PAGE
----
Within most large organizations—as well as smaller businesses—time and resources are in short supply yet in high demand, making project selection more difficult. Evaluating and prioritizing projects can be complex, but this vital first step can negatively impact the business if not assessed carefully.
Regardless of business size, industry, or structure, many projects today are unfortunately still selected and initiated in a siloed department-by-department manner, without considering the overall strategic impact. What are the risks of initiating projects in this manner? Businesses run the risk of more than one area competing for the same project resources, including people and technologies, and also conflicting deadlines and goals. They may even risk some project outcomes negatively impacting other areas of the business.
All too often, every department or unit deems its projects a top priority. The bad news is that unless a business has unlimited resources, time, and no real clear direction, it is impossible to assess all projects as a top priority. The good news is that there are some useful strategies for evaluating and prioritizing projects.
Become involved in strategic-level planning
The first step for a program, portfolio, or project manager is to become involved in strategic-level planning. Project leaders should sit down with the leadership team to gain a full understanding of the direction of the business, the timing, and the overall vision; there is no such thing as too much detail here.
This may require more than one strategic planning session and will provide valuable insights to help guide decision-making for programs, portfolios, and projects. Consider this similar to a roadmap or blueprint that will not only mark the desired destination but also provide additional markers along the way to follow and to help confirm if you are navigating in the right direction.
Identify project drivers
Projects can be driven by various factors like some of the ones below. Some of these drivers may motivate a business to initiate a project for the purpose of creating or enhancing something, meeting a requirement or hurdle, reducing the risk, removing an existing or potential problem, increasing revenues, offering an opportunity not previously available, or simply streamlining a process.
Talk with management to identify which of the following drivers are motivating each proposed project:
- Competitive advantage
- Cost savings or financial benefit
- Operational efficiency or process improvement
- Legislative, legal, and tax implications
- Improved quality
- Risk reduction
- Growth or business opportunities
Quantify strategic value
Ask management to discuss the various projects they are considering to determine the impact and desired project outcomes. This will help to better understand and quantify the strategic value and immediate or long-term impact as well as anticipated benefits of each project being considered. The risks of not starting certain projects on schedule will also have to be weighed carefully. For instance, some projects may be of great strategic value and add numerous benefits, yet they may not be a top priority when compared to another project driven by legal, tax, or legislative requirements.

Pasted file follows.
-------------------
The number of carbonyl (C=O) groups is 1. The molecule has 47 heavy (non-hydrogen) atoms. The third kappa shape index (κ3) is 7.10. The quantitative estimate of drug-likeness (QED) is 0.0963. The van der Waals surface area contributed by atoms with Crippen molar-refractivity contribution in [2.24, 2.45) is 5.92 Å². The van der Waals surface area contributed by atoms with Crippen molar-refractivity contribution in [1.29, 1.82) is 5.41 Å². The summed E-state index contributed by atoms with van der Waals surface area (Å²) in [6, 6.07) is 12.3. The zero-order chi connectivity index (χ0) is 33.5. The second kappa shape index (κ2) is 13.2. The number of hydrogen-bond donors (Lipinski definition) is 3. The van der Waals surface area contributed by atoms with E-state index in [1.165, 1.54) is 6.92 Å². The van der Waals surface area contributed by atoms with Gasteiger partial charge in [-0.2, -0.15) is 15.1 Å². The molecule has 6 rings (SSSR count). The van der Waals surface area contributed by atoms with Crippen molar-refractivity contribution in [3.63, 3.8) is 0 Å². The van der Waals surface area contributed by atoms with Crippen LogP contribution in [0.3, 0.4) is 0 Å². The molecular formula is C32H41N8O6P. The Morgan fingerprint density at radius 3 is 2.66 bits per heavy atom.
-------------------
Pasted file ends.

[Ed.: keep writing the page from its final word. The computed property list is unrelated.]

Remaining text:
Determine factors that may impact project success
Additional factors that should carefully be considered are the return on investment (ROI), budgeted funds, available resources, and timing, as well as any dependencies or limitations (among other factors). Company budgets and timing are almost always limited, making it impossible to take on all project ideas conceived.
Some projects may need to be put on hold if they depend on the successful outcomes of other projects, or there may be factors outside of the business’s control that could delay or prevent the success of one or more projects.
Create an evaluation and prioritization methods and tools
Make prioritizing of projects a top priority—not every project is a need; some will just be wants.
Once you have gathered all the applicable information from management and other sources, determine the most appropriate methods and tools to assess, prioritize, identify, and rate each project in terms of criteria. Make sure that these are relevant and effective ways of evaluating each of the criteria within each project in order to most accurately assess company-wide priorities.
Close the loop
After projects have been carefully weighted and prioritized and before initiating any of the projects, sit down again with management and review the project evaluation criteria, results, company-wide strategic goals, and any other findings in order to ensure that expectations are clear with all parties involved. This allows management an additional opportunity for added input and for confirming if they are in agreement with your findings.
Copyright 2018 by CIO.com—IDG Enterprise Inc., 492 Old Connecticut Path, Framingham, MA. 01701.
Moira Alexander, PMP, I.S.P., ITCP/IP3P, is the Founder and Editor-in-Chief of PMWorld 360 Magazine, Founder of Lead-Her-Ship Group, and author of “LEAD or LAG: Linking Strategic Project Management & Thought Leadership,” and other ebooks on Amazon. She’s a project management and IT columnist for various top-tier publications including CIO, CMSWire, TechRepublic (CBS Interactive), and a contributor to USA Business Radio and the Price of Business Talk Radio. She has over 25 years of experience in business (IS&T) and project management for small to large businesses in the US and Canada and has been quoted in various publications including Forbes. She writes about leadership, news, and project management products and services.